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01.06.2018 | Halya Coynash

Kremlin Political Prisoner Oleksandr Kolchenko joins Oleg Sentsov in a hunger strike equivalent to suicide:

Oleg Sentsov (left) and Oleksandr Kolchenko during the 'trial' 2
   

Crimean civic activist Oleksandr Kolchenko, imprisoned in the same “absolutely Stalinist trial” as filmmaker Oleg Sentsov, has gone on hunger strike, demanding that Russia free Sentsov.  Kolchenko suffers from arrythmia and is desperately thin, making the move, in his lawyer Svetlana Sidorkina’s words, “equivalent to suicide”.  News of Kolchenko’s decision came on the 18th day since Sentsov began his indefinite hunger strike which he has vowed he will not end until Russia frees all its Ukrainian political prisoners.  He is fully aware of the dangers, and has said that if he dies before or during the World Cup, which Russia is hosting, his death should serve to help free the others. 

Russia is illegally imprisoning both men as far from their homes and family as Russia’s vast expanses allow, and their mothers and Oleg’s two children must be going through hell.  As Larisa Kolchenko says, there is no sense in expecting mercy or compassion from Russia. 

Kolchenko announced his hunger strike on 31 May, but he had clearly been thinking about it for some time.  Sidorkina visited him in at the Chelyabinsk prison on 22 May.  Kolchenko knew and was concerned about Sentsov’s hunger strike and said that he had sent two letters, one to Oleg himself, one to Russian President Vladimir Putin asking him to intervene on Sentsov’s behalf and to release all Ukrainian political prisoners. 

Kolchenko was justifiably sceptical that the censor would allow the letters through and therefore asked Sidorkin to pass on the content of the letter to Sentsov.  He had written to Oleg that “he regards a hunger strike as an effective way of upholding your position only in a country that cares about its reputation”.  In Russia, however, even the death of Sergei Magnitsky (the Russian lawyer tortured to death in a remand prison) had changed nothing and had only resulted in Russia passing the shocking ‘Dima Yakovlev’ law that prevented Russian orphans being adopted abroad.  Kolchenko therefore feared that Sentsov’s hunger strike would be simply ignored, and that they would force-feed him or even incarcerate him against his will in a psychiatric hospital.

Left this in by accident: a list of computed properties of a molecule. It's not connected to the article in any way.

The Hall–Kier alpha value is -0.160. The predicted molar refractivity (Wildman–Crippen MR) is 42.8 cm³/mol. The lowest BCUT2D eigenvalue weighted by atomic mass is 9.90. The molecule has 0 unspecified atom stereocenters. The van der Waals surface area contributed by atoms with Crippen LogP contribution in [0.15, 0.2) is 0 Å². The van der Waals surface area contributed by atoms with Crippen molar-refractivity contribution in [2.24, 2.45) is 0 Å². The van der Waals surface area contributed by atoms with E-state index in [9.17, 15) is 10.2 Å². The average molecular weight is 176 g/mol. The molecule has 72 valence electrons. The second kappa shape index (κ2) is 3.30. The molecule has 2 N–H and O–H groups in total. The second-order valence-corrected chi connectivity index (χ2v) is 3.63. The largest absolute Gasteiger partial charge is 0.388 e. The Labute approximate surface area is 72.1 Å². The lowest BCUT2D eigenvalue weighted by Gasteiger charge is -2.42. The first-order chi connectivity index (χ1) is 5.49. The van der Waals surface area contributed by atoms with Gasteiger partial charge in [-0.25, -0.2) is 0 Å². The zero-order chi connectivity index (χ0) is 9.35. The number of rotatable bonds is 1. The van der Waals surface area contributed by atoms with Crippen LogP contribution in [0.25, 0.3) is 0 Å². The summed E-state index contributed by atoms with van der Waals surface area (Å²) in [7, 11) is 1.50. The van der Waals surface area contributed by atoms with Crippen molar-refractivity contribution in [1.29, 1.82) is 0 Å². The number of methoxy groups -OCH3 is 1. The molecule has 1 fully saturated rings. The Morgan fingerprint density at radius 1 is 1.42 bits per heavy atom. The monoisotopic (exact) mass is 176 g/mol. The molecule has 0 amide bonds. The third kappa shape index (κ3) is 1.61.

He told Sidorkina that he saw Sentsov’s indefinite hunger strike as a serious threat to his life and health, however he fully supported Sentsov’s demand for the release of all Ukrainian political prisoners.  If necessary, he had said then, he “was ready to support Oleg Sentsov’s hunger strike”.

Sidorkina had been very anxious in visiting Kolchenko that he might decide to join Sentsov’s hunger strike.  Kolchenko is terribly thin, and even the Russian prisons where he has been held over the last four years have put him on special diets for that reason.  The danger to his health of a hunger strike is therefore extremely real and immediate.

Sentsov’s lawyer, Dmitry Dinze confirmed on 29 May that Sentsov has agreed to some kind of ‘supportive therapy’, but will only find out what this entails when he sees him on 4 June.   Sentsov has refused all calls, however, for him to abandon his hunger strike.

Kolchenko and Sentsov were seized in Russian-occupied Crimea in May 2014, together with two other opponents of Russia’s annexation of their homeland – Gennady Afanasyev and Oleksiy Chyrniy. 

All four men were held incommunicado for up to three weeks, first in Simferopol (Crimea), then in Moscow, almost certainly to hide the signs of the torture they were subjected to.